Saturday, August 24, 2013

Exhibition at Filoli Garden, and Thoughts on Chinese Painting Philosophy

Fighting with my jetlag and trying to finish some small pieces for the exhibition at Filoli Garden - "Nature’s Many Splendors: Farms, Gardens and Woodlands". The show runs from August 27th through October 27th, at the art gallery area in Filoli Garden, which is located at 86 Canada Rd in the lovely town of Woodside, California. The garden opens every Tuesday through Sunday from 10:00 am to 3:30 pm. Besides the art exhibitions, Filoli's other attractions include a lovely greenhouse with constant blooming flowers, and more than 600 acres' nature preserve with beautiful grassy hills and woodlands abundant with wildlife -- from turkey to deer. It is a great place to spend a family weekend to hike, bike, play and relax. There would also be an "Meet the Artists Day" event during the weekend of Saturday, September 14th and Sunday, September 15th. On this special art-festival-like weekend, visitors can meet the artists in the show, watch them doing art demos, chat with them and learn what has inspires them to create their art pieces. Framed pieces, prints, note cards and other items will be for sale both during the show and at the "Meet the Artist Day" event. I will show my main piece in the next few day's posts. For now, I'm working on a few other pieces that will be available for sale during the show and at the "Meet the Artist Day" event, and I will share the progress of some of them here with you, my friends:

Fire Dance,  Watercolor on Fabriano Artistico #140 Cold Press Paper, 6"h x 6"w, WIP 2

"Fire Dance" has been in the works for quite a while, off and on since the end of last year, and is nowalmost complete. I am currently adding darks to the center flower in focus to model its form. I thought the background may need another coat of darker mingled colors to bring the flowers forward, but not very sure. What do you think, my friend?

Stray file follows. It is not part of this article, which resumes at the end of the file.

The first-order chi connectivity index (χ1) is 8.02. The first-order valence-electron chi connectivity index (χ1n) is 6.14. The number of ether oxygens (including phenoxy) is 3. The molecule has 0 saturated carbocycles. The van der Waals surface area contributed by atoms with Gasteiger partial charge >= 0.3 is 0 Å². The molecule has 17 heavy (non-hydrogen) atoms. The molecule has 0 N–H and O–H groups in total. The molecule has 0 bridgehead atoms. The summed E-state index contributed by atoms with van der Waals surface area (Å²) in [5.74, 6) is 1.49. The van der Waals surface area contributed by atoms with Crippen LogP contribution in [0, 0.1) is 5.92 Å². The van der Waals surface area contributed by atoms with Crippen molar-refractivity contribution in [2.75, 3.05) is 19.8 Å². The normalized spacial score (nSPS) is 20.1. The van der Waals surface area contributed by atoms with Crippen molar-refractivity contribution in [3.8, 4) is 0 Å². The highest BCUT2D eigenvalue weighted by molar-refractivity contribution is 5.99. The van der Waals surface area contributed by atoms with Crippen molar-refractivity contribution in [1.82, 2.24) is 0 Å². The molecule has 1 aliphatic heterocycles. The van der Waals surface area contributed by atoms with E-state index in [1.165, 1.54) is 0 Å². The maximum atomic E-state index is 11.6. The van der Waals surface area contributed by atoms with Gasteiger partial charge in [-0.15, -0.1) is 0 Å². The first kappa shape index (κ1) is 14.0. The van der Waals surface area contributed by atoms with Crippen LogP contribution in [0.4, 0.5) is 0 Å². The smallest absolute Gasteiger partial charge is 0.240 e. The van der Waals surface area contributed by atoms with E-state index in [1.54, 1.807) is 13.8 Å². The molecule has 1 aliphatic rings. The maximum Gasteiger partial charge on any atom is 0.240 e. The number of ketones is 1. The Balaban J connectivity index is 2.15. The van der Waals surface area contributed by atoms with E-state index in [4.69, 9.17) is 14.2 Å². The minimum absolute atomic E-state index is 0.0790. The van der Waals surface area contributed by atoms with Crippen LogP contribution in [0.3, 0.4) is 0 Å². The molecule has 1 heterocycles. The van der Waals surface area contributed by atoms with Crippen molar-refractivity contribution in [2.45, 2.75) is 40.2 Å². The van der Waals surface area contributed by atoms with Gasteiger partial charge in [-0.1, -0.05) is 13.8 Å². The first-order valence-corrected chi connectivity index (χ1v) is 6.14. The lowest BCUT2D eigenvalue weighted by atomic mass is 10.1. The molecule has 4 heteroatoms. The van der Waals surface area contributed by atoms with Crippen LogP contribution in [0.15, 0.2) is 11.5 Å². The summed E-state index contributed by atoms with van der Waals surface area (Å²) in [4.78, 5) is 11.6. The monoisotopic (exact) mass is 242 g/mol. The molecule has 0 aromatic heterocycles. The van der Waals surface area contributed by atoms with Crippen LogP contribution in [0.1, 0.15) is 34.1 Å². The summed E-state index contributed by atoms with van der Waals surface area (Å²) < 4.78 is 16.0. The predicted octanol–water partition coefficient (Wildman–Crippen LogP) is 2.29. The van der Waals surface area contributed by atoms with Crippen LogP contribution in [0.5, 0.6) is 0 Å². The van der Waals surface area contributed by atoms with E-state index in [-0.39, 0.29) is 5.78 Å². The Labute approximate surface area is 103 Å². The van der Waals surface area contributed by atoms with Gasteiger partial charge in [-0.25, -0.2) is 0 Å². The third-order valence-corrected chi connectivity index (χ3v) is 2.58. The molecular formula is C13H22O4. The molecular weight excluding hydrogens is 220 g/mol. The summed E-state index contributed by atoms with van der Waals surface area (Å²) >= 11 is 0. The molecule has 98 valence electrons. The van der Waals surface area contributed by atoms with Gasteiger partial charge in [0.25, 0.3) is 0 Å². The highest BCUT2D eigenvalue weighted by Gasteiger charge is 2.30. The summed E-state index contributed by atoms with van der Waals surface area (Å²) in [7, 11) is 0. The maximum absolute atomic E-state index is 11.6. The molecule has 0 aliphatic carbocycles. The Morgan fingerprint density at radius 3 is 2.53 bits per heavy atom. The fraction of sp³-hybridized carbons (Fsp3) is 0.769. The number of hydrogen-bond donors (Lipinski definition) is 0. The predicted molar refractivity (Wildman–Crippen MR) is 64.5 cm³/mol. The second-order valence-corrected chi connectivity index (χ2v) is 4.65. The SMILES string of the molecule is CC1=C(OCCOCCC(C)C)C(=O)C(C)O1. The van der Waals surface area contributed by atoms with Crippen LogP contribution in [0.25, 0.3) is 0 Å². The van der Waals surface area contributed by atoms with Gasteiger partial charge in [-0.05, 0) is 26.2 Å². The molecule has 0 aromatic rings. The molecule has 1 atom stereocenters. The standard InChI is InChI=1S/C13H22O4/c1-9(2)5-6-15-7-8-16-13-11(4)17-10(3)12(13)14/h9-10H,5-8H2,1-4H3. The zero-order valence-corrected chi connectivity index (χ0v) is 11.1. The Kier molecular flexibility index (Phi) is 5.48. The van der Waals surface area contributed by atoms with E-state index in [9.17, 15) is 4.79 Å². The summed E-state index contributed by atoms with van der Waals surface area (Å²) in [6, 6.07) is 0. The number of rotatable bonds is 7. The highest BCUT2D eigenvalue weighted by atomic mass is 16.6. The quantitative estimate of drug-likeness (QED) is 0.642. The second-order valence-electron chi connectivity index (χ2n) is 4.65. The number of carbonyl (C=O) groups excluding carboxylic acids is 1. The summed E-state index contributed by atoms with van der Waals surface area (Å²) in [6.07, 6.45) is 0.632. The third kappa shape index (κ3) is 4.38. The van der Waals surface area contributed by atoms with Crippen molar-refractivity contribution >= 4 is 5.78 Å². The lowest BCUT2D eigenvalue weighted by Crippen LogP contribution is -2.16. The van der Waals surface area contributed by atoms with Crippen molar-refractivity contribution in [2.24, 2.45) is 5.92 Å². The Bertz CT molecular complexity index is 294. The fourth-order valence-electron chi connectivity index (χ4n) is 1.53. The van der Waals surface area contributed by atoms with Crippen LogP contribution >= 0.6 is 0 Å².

Orange Freesia, Watercolor on Arches 140# Cold Press Paper, 6"h x 6"w, WIP 2

For "Orange Freesia", I am still playing with thing glazes and wet-on-dry mingling of color for modelling. I am fighting the temptation of going too dark too soon and using saturated color in one go wet-in-wet, because of the delicate and subtle colors that I have in vision for this particular painting. Also trying to play with abstract shape more in the background -- like playing with a puzzle -- it's really quite a lot of fun!

Heliconia Dance,  Watercolor on Arches 140# Cold Press Paper, 7"h x 5"w, WIP 4

For "Heliconia Dance", I have put it away for a while and just recently started working on it again. Looking at it with a fresh eye, I think it still needs a final application of wet-in-wet on the background to soften it, and add some "punch" of darks -- to reach that balance between "too similar to the photo reference" and "too abstract from the reference"... Ah, maybe I should start from the beginning of the story: Last night I was reading ancient Chinese literature, and one passage of art critique says, "If a (realistic) painting is too identical to the scene in front of the artist, it is not great art because it's kitsch; on the other hand, if it is just haphazard slapping of color on paper without enough reference or similarity to the scene that inspired it, it is also not great art because the artist is on the suspicion of trying to hoodwink people with insufficient skills and gain fame that they don't deserve. Therefore, the best type of (realistic) paintings always walk a tightrope between "similar" and "dissimilar" to its original inspiration." (bear with my terrible translation -- the original was much more poetic: "画太似为媚俗,不似为欺世。画之大妙也,在乎似与不似之间。") 

Reflecting on my own painting practice based on this standard, I think I am still leaning too much on the "too similar" side to my photo references. Therefore, I've decided to consciously challenge myself to break away from this tendency, and design my shapes -- especially those away from focal areas and in the background -- more deliberately, not so "carbon-copy" of the shapes in the reference material. It takes some effort to get used to new working methods, but I'm very excited about all the different possibilities this may lead to... For the starters, it makes the painting process much more exciting! 

You can now buy high quality Giclee prints of many of my sold paintings, both on paper and canvas, as well as some note cards with my paintings here:


  1. I Like what that Chinese critique says: "Therefore, the best type of (realistic) paintings always walk a tightrope between "similar" and "dissimilar" to its original inspiration." :) I strive for that and hope it happens more often than not. And it looks like you are succeeding too !

  2. Thanks for visiting, Meera! Isn't that an interesting quote?


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